Pickering Press. Director of Typographic Development, Lanston Monotype Machine Company [Clair Van Vliet, in Proceedings of the Fine Printing Conference at Columbia University (NY: School of Library Service, Columbia University, 1983): 79.] Shepherded Goudy Thirty through production. Co-ran, with John de Pol, the printing workshop at Fairleigh Dickinson University. [Stephen O. Saxe, e-mail 2012-09-14] See Fraser, James H. and Renée I. Weber. John Anderson and the Pickering Press. Madison, NJ: Fairleigh Dickinson University Library, 1980).

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[US] Maurice Annenberg

A commercial printer in Baltimore who, through two outstanding books, provided the necessary background information for the study of 19th century American type and typefounding.

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[US] Guy Botterill

Type collector. d. 2010-08-26, aged 82.

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[US] Bowne & Co., Stationers

A working museum at the South Street Seaport Museum in New York. They acquired the very important Frederick Nelson Phillips / Tri-Arts collection of historic 19th century type.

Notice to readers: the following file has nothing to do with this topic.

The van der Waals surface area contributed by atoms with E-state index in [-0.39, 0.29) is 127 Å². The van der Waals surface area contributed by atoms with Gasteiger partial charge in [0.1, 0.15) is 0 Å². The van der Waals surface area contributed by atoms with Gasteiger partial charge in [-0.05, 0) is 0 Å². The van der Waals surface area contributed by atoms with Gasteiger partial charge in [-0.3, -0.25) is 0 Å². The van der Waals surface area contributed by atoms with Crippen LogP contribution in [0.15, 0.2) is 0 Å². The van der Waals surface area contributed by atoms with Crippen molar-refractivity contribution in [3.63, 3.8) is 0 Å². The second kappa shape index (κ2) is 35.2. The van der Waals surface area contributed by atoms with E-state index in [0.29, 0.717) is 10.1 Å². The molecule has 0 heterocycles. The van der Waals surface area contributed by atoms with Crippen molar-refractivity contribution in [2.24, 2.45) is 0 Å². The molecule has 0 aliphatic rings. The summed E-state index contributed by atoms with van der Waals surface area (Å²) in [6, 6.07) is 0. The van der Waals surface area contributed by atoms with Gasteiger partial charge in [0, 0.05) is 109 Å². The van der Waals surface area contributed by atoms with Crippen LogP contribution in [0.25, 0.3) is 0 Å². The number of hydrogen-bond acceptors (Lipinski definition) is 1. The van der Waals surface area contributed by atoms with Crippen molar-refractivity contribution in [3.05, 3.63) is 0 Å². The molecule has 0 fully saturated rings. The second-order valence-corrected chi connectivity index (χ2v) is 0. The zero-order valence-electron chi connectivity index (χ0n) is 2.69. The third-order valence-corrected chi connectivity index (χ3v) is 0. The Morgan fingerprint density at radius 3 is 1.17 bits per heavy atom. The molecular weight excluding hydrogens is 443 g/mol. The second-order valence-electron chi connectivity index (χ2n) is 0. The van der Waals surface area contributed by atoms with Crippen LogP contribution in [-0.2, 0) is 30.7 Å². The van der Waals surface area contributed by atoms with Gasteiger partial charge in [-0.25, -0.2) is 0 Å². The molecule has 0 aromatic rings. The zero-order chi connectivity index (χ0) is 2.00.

Their website is: http://southstreetseaportmuseum.org/category-s/1878.htm and ther supporters, the Friends of Bowne, are at http://friendsofbowne.wordpress.com/

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[US] Henry Lewis Bullen

Often for American Type Founders, but really an industry unto himself.

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[US] David C. Churchman

Type collector and typefounder. An important figure in the preservation of typefounding materials. Purchased Sterling Type Foundry. Saxe {APHA 71 (1986)} lists him with ca. 450 fonts of metal and 100 fonts of wood type. I don't know if he's ever done a comprehensive specimen book of his collection, but (as of the time of writing) specimens for Sterling Type Foundry of type for sale are still available from him. He reprinted the 1916 Thompson Type Caster manual

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[UK] Nicolette/Nicolete Gray

An outstanding scholar of lettering and type. The serious study in the 20th century of 19th century ornamented types begins with her work.

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[US] David Greer